If you’ve heard of the Royal Proclamation of 1763, it’s probably in the form of the “Proclamation Line,” the imaginary line of masking tape across the Appalachian Mountains dividing English colonists along the coast from native populations in the interior of North America. According to a group of historians gathered at the Old State House in Boston this past Friday, it may have far greater significance. (Or not.)
Today, October 7, 1763, is the 250th anniversary of the Royal Proclamation. To commemorate the anniversary, the Bostonian Society (stewards of the Old State House in Boston) hosted a roundtable discussion this past Friday co-sponsored by the McNeil Center of Early American Studies and UMass-Boston. The meeting was the culminating event for the Old State House’s exhibit on 1763: A Revolutionary Peace, featuring Britain’s copy of the Treaty of Paris and the Massachusetts copy of the Proclamation. Dan Richter of the McNeil Center moderated the panel, and proposed that Boston was the “northeastern outpost of the McNeil Center”—an assertion that, judging by the familiar Philadelphia feel of the crowd, may not have been far off at least for that afternoon. The McNeil Center has spent much of this year focused on 1763, sponsoring a conference this spring on The War Called Pontiac’s, and an upcoming one in December on The Conestoga Massacre perpetrated by the Paxton Boys.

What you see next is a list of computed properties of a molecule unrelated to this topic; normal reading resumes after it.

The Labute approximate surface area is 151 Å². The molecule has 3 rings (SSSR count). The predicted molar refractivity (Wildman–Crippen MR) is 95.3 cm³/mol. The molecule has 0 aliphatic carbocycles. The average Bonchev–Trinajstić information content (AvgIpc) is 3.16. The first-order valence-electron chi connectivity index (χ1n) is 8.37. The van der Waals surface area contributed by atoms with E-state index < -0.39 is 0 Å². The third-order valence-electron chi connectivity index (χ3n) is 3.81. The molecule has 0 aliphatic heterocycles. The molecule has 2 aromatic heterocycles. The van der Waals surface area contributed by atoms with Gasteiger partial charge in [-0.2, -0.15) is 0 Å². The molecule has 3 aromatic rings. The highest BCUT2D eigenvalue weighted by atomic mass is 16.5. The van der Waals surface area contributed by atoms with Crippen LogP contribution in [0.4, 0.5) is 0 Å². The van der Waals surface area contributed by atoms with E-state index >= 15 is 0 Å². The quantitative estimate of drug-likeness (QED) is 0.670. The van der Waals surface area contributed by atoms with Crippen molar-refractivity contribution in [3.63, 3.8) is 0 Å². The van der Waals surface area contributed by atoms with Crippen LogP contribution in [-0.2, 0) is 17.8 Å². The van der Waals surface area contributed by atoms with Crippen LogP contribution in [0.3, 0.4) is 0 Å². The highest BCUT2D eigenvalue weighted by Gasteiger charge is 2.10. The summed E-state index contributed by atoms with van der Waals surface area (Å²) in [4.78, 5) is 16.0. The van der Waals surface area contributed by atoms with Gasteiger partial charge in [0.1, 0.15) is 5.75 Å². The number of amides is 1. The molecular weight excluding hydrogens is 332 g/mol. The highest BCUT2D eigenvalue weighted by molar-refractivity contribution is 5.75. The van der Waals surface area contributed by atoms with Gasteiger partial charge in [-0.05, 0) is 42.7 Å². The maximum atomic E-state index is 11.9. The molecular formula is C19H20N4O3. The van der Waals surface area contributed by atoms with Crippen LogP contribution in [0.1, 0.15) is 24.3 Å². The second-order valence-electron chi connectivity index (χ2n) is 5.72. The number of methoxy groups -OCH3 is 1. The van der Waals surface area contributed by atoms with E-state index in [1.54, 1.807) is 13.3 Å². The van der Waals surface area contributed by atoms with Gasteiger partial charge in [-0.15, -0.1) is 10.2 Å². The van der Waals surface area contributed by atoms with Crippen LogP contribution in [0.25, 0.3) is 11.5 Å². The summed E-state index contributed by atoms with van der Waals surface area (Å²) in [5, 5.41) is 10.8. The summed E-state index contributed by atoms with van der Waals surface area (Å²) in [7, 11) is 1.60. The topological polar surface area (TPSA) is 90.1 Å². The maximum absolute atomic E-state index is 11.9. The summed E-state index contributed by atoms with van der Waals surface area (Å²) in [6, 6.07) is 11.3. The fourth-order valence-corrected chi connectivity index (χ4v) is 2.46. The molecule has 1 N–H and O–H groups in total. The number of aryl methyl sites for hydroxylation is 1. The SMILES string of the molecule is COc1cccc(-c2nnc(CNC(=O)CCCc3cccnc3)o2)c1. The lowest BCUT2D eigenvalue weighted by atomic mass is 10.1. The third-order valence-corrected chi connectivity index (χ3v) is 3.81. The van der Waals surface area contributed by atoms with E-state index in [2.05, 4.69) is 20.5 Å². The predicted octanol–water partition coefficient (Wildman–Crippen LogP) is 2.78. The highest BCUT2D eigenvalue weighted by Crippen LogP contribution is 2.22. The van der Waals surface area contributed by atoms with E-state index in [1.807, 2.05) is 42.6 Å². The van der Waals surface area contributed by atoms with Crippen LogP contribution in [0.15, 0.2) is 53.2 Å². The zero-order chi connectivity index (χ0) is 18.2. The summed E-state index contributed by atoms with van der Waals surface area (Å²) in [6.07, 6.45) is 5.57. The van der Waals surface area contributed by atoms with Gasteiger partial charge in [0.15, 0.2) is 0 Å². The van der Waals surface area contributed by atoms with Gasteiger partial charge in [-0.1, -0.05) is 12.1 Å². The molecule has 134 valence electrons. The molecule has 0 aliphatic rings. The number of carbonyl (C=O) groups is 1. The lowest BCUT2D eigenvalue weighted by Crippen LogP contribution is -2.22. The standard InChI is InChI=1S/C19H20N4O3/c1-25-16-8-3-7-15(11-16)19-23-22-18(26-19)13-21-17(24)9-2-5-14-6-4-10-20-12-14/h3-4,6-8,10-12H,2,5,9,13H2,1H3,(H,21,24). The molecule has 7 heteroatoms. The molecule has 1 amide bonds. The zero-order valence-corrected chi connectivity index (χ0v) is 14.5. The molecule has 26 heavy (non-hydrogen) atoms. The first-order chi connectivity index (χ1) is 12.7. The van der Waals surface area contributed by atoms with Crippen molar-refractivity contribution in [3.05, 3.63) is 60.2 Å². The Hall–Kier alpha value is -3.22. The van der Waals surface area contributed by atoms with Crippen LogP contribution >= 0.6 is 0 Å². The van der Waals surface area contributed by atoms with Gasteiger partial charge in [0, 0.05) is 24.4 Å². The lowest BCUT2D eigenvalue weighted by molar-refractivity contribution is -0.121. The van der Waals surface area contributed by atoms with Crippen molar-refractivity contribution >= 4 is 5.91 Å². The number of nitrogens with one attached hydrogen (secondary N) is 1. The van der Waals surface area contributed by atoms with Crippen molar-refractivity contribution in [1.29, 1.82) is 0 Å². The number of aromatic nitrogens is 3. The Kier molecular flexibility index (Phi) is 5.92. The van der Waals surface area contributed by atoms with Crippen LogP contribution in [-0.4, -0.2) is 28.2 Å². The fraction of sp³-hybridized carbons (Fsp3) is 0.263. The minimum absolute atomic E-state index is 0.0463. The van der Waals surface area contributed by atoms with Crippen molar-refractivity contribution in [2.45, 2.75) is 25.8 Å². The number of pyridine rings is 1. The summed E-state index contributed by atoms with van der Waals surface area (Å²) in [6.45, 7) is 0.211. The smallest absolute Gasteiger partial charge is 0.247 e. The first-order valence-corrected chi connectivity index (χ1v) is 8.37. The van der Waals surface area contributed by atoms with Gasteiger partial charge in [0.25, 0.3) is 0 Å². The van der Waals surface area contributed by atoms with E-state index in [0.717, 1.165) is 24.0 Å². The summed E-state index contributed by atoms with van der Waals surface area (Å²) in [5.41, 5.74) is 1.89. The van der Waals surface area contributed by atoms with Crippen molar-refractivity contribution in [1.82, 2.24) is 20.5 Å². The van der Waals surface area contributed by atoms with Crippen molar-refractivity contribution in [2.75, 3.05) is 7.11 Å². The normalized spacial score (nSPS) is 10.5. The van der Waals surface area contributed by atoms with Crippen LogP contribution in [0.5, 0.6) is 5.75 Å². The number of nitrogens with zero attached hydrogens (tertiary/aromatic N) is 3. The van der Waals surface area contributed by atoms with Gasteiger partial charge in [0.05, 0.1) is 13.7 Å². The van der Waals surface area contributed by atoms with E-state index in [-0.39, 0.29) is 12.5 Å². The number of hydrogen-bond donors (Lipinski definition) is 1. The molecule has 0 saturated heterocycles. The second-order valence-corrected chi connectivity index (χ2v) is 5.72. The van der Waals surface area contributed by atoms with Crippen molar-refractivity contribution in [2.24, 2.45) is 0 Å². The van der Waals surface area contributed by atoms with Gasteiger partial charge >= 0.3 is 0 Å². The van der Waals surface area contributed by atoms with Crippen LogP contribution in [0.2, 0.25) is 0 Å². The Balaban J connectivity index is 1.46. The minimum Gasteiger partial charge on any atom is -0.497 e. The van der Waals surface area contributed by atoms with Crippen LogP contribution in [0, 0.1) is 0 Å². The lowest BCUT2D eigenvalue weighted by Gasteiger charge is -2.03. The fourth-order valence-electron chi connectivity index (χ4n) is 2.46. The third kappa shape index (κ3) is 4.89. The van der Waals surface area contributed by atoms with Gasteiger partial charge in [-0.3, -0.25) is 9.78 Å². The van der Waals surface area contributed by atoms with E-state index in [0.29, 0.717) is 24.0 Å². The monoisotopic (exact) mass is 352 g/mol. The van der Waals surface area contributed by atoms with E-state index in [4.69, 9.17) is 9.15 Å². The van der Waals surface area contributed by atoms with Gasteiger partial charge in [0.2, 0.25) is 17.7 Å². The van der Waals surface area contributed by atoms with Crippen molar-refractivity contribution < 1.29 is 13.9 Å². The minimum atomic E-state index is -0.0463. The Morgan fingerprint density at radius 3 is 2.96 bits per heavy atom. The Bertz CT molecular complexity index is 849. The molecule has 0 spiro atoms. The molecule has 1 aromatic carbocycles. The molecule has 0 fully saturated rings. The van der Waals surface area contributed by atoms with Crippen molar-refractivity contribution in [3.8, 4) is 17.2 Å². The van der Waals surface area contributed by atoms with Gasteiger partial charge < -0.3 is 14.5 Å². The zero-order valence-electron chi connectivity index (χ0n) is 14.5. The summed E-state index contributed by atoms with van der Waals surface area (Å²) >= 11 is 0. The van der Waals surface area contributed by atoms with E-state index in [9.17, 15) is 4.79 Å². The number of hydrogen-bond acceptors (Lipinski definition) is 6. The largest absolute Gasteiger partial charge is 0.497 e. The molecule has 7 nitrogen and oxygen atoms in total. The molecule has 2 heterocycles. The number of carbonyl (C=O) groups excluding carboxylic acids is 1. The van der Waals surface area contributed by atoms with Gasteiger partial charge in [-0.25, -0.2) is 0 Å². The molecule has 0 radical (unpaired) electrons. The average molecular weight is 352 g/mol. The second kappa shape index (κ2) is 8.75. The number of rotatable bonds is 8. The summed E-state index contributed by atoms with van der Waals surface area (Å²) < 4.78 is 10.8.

As a whole, Richter explained, we should view the Proclamation as part of Britain’s attempt to manage the territories it conquered at the end of the Seven Years’ War. The Line, he noted, is only the last of the measures in the Proclamation, coming after the establishment of military governments for the “extensive and valuable acquisitions” of Grenada, East and West Florida, and Quebec and a scheme to distribute land to war veterans. That provision plus the line, Richter emphasized, were relatively meaningless to the settlers who streamed westward after 1763, but caused enormous problems for land speculators (such as the young Virginia colonel George Washington) whose claims in the West relied on titles to land they could no longer receive.
Each of the speakers picked up on the theme of the “imperial view.” Heather Welland, an early modern British historian at Binghamton University, opened the discussion by placing the Royal Proclamation in the context of contemporary British politics. In particular, she focused on two competing factions within Parliament trying to define British authority in the new colony of Quebec. One, a group of merchants, lobbyists, and other commercial men. These men, she argued, were keenly focused on British institutions—a representative assembly, trial by jury, and other mechanisms to protect commercial transactions. The other group focused more carefully on settlement and defining Parliamentary authority both in the metropole and North America. This faction thought lobbyists were actually undercutting Parliament, and saw the management of Quebec as an opportunity to reassert authority, which Welland pointed to as a way of reading the Quebec Act of 1774.